“I wish I wasn’t pregnant.” I blurted it out to Adam after weeks of unknowingly being crushed under the weight of prenatal depression. The house was in shambles. I barely moved from the couch due to the nausea and exhaustion. My clothes were uncomfortable and I couldn’t sleep and I was short-tempered with my three-year-old.
This second baby is due within weeks of my book launch. Was I shooting myself in the foot, career wise? Life had just started to feel perfect, with my little boy growing more independent, and my writing and speaking giving me a sense of purpose and destiny.
And then, in the middle of my contentment, the positive pregnancy test we’d been dying to see. We conceived, and a couple months later, there I lay miserable on the couch for yet another day. I felt my perfect days slipping away.
I saw instead months of sleep-deprivation, mountains of diapers, belly flab, the inability to feel like my own person.
My poor husband stared at me, his sobbing, hysterical wife. “Why would you say something like that?” he asked, shocked.
You moms know pregnancy is not all baby showers and scrap books. We literally are invaded by another life for the better part of a year. The life inside doesn’t care if she’s making me sick or kicking my bladder or messing up my hormones. She just is. And as my tummy grows, I feel less and less like Sarah Kovac. I begin to feel only like a host, making someone else’s life possible.
As a mother, that’s what I do. I make other lives possible, often to the detriment of my own ambitions and desires. Sometimes I’m struck by the realization of all I’m missing. All I could do. All I could be.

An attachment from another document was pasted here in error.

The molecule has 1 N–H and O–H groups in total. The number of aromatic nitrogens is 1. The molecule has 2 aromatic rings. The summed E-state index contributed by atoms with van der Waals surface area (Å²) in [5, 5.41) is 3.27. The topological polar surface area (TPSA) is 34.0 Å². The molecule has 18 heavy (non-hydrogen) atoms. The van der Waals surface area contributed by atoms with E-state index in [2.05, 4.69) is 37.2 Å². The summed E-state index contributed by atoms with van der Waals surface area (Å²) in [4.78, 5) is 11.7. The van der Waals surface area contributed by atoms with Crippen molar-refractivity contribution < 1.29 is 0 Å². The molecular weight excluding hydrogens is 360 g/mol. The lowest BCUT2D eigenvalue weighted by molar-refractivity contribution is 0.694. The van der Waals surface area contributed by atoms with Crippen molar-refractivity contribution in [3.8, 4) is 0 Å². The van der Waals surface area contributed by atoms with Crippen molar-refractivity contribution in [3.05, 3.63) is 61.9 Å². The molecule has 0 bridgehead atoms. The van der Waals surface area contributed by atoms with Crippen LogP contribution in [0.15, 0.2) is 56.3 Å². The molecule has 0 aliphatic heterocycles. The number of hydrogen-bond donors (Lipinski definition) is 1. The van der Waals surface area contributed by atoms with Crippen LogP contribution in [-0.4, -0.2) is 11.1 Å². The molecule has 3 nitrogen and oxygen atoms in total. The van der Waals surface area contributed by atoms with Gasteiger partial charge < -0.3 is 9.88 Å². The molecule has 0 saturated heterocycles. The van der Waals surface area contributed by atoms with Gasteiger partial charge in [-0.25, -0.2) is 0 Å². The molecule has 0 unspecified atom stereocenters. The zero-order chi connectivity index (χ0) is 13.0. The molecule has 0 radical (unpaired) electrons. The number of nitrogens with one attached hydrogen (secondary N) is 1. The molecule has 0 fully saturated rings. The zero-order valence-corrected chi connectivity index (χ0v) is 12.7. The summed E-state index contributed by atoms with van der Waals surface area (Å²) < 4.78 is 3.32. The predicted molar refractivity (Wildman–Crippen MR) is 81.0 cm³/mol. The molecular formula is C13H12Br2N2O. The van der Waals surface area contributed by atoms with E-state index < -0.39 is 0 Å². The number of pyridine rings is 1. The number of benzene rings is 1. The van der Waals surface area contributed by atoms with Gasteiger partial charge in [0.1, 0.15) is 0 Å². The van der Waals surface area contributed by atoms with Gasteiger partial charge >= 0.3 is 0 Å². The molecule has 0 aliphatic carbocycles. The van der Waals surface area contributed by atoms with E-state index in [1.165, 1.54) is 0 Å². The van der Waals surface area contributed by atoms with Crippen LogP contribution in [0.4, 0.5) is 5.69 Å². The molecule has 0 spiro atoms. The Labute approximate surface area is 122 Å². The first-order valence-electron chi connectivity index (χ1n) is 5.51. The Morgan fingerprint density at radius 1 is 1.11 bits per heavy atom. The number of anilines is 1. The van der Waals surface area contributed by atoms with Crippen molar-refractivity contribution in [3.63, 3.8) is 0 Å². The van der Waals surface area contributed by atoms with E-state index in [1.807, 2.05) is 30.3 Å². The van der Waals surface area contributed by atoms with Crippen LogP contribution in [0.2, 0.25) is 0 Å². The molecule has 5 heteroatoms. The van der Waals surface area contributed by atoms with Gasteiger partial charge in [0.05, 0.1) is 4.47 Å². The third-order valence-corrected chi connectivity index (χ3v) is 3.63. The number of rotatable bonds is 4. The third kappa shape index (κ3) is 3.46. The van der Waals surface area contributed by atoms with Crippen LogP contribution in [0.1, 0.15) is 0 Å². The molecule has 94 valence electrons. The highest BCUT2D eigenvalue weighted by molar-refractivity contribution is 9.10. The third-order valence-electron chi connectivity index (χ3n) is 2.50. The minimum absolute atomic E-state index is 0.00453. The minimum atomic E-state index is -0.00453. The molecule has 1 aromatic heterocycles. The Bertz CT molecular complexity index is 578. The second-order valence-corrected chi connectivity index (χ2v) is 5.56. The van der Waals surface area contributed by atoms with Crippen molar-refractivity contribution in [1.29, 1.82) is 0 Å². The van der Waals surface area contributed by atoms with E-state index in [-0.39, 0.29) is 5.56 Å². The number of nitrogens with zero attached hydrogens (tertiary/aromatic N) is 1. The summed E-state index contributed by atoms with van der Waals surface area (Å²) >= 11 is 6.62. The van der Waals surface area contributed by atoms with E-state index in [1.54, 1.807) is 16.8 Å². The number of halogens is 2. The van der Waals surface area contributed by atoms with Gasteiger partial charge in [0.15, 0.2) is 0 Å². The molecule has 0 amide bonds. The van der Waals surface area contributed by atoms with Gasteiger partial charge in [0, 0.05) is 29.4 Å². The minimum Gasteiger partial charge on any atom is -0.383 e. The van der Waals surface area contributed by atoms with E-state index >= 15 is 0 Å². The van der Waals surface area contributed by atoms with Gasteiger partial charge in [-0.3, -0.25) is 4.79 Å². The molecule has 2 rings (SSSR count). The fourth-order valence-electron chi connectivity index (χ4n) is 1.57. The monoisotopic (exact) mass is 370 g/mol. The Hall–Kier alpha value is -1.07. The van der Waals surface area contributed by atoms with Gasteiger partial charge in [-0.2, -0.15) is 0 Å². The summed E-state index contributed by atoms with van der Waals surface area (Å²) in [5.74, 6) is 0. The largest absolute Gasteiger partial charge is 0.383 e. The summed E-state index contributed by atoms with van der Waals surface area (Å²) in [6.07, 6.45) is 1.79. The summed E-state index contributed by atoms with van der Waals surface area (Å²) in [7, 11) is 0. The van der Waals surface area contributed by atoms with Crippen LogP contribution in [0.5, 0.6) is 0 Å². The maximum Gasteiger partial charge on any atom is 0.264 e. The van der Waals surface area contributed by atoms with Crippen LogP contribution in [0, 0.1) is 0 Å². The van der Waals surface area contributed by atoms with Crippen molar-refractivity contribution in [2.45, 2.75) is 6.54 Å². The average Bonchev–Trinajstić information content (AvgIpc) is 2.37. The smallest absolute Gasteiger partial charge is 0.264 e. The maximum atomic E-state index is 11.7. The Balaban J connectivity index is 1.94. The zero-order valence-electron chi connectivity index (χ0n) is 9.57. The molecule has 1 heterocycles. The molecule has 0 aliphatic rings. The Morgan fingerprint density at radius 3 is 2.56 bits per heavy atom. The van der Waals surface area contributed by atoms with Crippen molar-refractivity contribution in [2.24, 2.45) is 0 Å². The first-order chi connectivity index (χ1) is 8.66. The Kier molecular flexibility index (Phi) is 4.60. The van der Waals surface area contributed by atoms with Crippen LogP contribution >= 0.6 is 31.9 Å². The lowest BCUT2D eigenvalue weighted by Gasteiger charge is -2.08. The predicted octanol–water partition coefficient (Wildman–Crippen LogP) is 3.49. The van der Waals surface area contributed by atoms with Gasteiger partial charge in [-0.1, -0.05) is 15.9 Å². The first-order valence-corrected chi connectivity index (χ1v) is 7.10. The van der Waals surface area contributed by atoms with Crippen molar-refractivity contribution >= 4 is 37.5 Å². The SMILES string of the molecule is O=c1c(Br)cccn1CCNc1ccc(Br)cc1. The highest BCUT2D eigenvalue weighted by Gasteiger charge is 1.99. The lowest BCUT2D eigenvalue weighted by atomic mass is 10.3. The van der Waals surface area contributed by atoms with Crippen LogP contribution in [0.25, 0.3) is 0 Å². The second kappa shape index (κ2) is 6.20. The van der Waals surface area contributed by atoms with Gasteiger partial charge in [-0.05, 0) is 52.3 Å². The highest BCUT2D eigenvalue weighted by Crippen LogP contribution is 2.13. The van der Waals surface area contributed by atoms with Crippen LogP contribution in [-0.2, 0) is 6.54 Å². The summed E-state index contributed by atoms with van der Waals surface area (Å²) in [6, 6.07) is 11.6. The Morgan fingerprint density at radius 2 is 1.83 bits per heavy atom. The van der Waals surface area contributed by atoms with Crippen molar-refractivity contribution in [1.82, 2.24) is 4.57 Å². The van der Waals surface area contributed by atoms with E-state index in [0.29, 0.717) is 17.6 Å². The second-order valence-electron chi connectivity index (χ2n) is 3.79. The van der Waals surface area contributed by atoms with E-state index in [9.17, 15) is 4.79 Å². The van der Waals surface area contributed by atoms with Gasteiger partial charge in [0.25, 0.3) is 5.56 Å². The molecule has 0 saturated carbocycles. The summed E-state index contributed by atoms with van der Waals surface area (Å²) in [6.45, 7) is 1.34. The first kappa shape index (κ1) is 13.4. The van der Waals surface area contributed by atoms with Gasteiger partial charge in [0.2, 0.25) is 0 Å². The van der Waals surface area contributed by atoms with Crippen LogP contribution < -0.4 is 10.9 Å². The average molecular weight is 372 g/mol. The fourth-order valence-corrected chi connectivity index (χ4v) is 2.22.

My precious three-year-old holds my face in his hands, and whispers, “It’s okay mama, don’t cry.” And I remember why I chose this life — why God blessed me with it.
“It is more blessed to give than to receive.”
Giving up my body, my emotions, my memory, my “perfect days,” is hard. It hurts. It’s exhausting. And it’s the channel through which more blessing has entered my life than I could have thought possible. God has opened up more doors for me in motherhood than in the rest of my life. I didn’t know myself until I knew myself as a mother.
So maybe my life isn’t going to be the “ideal” anything. Maybe my biggest accomplishment will be to keep these kids alive until adulthood. Maybe I will be stuck at home for years and maybe I won’t see Italy until I retire.
But I am blessed. I am blessed because the things I’ve sacrificed have made room for more, for better in my life and my family.
About a month after I’d cried guilty and frightened to my husband, I finally felt the baby kick. (I had an anterior placenta that had absorbed the kicks until then.) We saw her on the sonogram… yes, her. A girl to round out our little family. Adam suggested the name Taylor May, my maiden and middle names combined. I cried again, but this time the tears didn’t hurt. The dark cloud finally blew past, and I loved her.
So when you wonder what you’re doing here, washing mashed peas out of your hair or missing the party to watch Cars (again!), know you’re making temporary sacrifices in exchange for lasting, deep joy and fulfillment. For you and the ones begging you for more Cheerios. These days in the trenches of motherhood are defining you.
Perfect days are over-rated (and unattainable). So let them go, and let the messy, frantic, beautiful now sweep you off your feet and tell you who you are.